Cocoa made sweet without child labor

An agricultural worker prepares cocoa beans.

TEXT OF STORY

Doug Krizner: Get set you love birds: To mark Valentine's Day this year, you'll shell out more than 17 billion on cards, flowers -- and of course, the chocolate. More than half the chocolate -- or rather, the cocoa used to make that chocolate -- comes from West Africa. It's a region where child labor -- and even child trafficking and slavery -- is well documented.

Today, activists are sending bouquets to the CEOs of major chocolate companies with a call for more transparency in cocoa supply chains. But as Gretchen Wilson reports, the industry says it's following its own process to improve conditions.


Gretchen Wilson: Activists say child labor in the Ivory Coast and Ghana gives most chocolate on the shelves a bitter taste.

Tim Newman is with the International Labor Rights Forum. He says these kids are doing dangerous work.

Tim Newman: Which means that they're handling machetes to cut cocoa pods from trees, and to cut those pods open. They're also involved with handling pesticides that are used in production.

Most West African cocoa goes to multinational firms, such as Nestle, Mars and Hershey's.

Susan Smith is with the National Confectioners Association, a trade group for cocoa processors and chocolate makers:

Susan Smith: Most cocoa farmers grow cocoa responsibly. But there are issues.

Smith says the industry supports programs that teach farmers about safe and fair labor practices. She also says it's important to understand the local cultural context.

Smith: These are farm families, and children traditionally help their families.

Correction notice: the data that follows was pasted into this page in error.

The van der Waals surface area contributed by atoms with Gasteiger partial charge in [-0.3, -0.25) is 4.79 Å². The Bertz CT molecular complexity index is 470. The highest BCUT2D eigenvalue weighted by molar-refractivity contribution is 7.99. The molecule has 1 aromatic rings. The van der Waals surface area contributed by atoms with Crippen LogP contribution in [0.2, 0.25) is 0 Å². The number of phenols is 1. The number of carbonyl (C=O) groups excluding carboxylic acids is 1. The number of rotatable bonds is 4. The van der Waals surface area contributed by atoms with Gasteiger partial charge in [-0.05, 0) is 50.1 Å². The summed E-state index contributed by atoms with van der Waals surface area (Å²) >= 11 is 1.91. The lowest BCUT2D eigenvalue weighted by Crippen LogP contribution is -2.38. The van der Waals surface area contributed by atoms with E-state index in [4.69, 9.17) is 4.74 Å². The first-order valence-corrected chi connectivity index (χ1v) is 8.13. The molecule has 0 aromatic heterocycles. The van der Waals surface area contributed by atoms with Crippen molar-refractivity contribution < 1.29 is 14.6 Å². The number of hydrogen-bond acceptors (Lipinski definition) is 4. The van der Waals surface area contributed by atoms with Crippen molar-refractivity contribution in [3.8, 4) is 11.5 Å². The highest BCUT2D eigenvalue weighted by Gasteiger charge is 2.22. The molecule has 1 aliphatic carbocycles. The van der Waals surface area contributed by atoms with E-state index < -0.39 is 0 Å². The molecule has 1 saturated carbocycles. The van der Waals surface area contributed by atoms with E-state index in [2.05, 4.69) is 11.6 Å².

U.S. lawmakers aren't satisfied. They've set a July deadline for the chocolate industry to make sure half the cocoa-producing areas in the Ivory Coast and Ghana are free of child labor. Right now, the industry is working with local governments to survey farm conditions.

But Smith says monitoring the entire supply chain of cocoa beans isn't realistic.

Smith: At this point, it is not possible across 2 million small cocoa farmers.

But a few individual companies, such as Cargill and Kraft, have agreed to additional certification programs that reach the farm level. Some boutique chocolate makers do track their cocoa supply.

La Siembra Cooperative can trace the cocoa in this Cocoa Camino chocolate bar to individual farms in the Dominican Republic and Peru. Kevin Thomson is former executive director:

Kevin Thomson: Supply chain is Business 101.

Sales of the company's certified fair-trade products have climbed more than 50 percent year-on-year.

Thomson: We attributed that to consumers and their awareness of fair-trade issues and actually voting with their dollar at the till, advocating for change.

He says knowing it's child-labor free makes it all the sweeter.

I'm Gretchen Wilson for Marketplace.

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